Sunday, June 30, 2019

Modest beginnings and other fables


This is one of those blogs that’s going to have to write itself. I’ll just go along for the ride. Truth be told I don’t have photographs to talk about and nothing is really percolating. Well maybe one thing.


Friday night we knew we’d go out for dinner. Not that that’s a shock to anybody. We were looking for a little social interaction along with a tasty repast. And we wanted a dining experience and that translates into a slightly upscale menu and, more importantly, a good selection of wines by the glass. In this case it came down to Common Fire where we are card carrying members of Andy Lynch’s posse of irregulars or Medley for more menu choices and a skilled and personable barman, Benito.


Since the beginning of time, please no old age jokes, we have preferred to eat at the bar when we're a deuce. Notice how I toss around restaurant lingo? It's partly to watch the barkeep's ballet but mostly because we just like bars and the din and the action. It seems to me that it’s easier to engage a bartender and to become a regular than it is with a server. Being at eye level with the bartender no doubt helps. Overtipping is key to lasting friendships. Tip big on the first round and you’ll receive preferential treatment thereafter. Keep on overtipping and they’ll inscribe a brass nametag with your name and affix it to the rail.


We chose the west end of Benito’s busy bar at Medley. We talked art with him since he’s a painter. Pretty much everybody in Taos is an artist, musician, poet or writer who works three jobs. Benito told us he would be painting at the Couse House Saturday morning. Then he and Peggy discussed the Thursday figure group in Arroyo Seco. She threatened to start attending again but it fell on deaf ears. Nobody believes her at this point. If Peggy says she going to paint at your place, you're in the clear. No way that's happening.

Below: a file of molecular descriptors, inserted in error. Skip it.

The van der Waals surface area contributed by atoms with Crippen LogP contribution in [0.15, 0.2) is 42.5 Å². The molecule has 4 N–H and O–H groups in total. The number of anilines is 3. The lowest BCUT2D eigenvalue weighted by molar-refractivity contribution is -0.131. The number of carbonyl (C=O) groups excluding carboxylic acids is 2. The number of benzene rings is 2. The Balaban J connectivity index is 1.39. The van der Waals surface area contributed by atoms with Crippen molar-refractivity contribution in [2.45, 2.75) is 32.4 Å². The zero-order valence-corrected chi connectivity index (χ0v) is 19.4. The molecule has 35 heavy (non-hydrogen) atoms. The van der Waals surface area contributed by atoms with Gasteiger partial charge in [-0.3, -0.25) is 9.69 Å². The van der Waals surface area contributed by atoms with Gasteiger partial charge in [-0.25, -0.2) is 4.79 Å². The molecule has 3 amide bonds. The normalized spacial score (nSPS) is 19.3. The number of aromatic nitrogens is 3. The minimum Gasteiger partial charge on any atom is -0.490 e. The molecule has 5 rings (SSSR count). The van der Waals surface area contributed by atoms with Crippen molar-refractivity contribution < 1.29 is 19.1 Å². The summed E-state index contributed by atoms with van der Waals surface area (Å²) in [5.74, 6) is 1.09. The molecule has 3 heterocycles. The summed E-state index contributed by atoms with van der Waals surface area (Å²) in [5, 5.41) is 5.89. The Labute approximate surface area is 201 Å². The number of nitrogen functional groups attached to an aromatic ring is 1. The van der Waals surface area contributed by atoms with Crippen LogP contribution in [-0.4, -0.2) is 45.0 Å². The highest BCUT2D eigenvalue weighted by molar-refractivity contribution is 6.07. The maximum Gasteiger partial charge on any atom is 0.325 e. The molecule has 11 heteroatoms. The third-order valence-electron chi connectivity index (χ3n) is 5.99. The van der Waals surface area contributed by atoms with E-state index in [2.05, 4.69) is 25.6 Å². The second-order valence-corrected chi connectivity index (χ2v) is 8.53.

As we nursed our wine and waited for my Steak Frites and Peggy’s Shrimp Tacos a twenty something couple sat three stools to our right. After a minute or two of earnest conversation Benito arrived to take their order which was one order of fries and a single draft beer between them. I may be jumping to conclusions, but I deduced that they were on a tight budget and that bittersweet revelation took me back 50 years to a time when we were in similar straits.


Empty pockets manifest themselves in every facet of living. It’s not just liquid refreshment that feels the pinch. It can be a shared corn-on-the cob and a beer on the pier in Redondo Beach. That’s what our budget allowed one summer evening in 1968. While we remember that night with some wistfulness it’s accompanied by a trace of melancholy. It’s like looking at strangers for whom we feel sympathy.

Yeah, you've seen it before. I have no honeymoon pics.


We drove to San Diego for our truncated honeymoon in the spring of 1967. To say we were broke is a major understatement. By that time we were living in a postage stamp apartment in Tucson.  We took our Volkswagen as far as Yuma the first night where we stayed in a dank, buggy no-tell-motel. The floor was like sandpaper. It was truly grim. We may have slept on top of the covers. The next day it was a 100-degrees in the shade as we coaxed the underpowered bug up the hill into Pine Valley. There were fifty-gallon barrels of water every mile that seemed to say, “You won’t even make it to the coast.” I remember exactly nada about San Diego. It was an inauspicious start to 51 years of wedded bliss. 


1968 was the year of our first book Christmas in LA. Paperbacks only on our $10.00 budget. One of mine was Lawrence Sterne’s The Life and Opinions of Tristram Shandy, Gentleman if memory serves. A college professor of mine had told me you had to be forty to read the thing. I still can’t get past the interminable first page which proves for once and for all that I haven’t yet entered middle age. Sterne’s jumbled, fragmented prose and run-on sentences still make my eyes glaze over.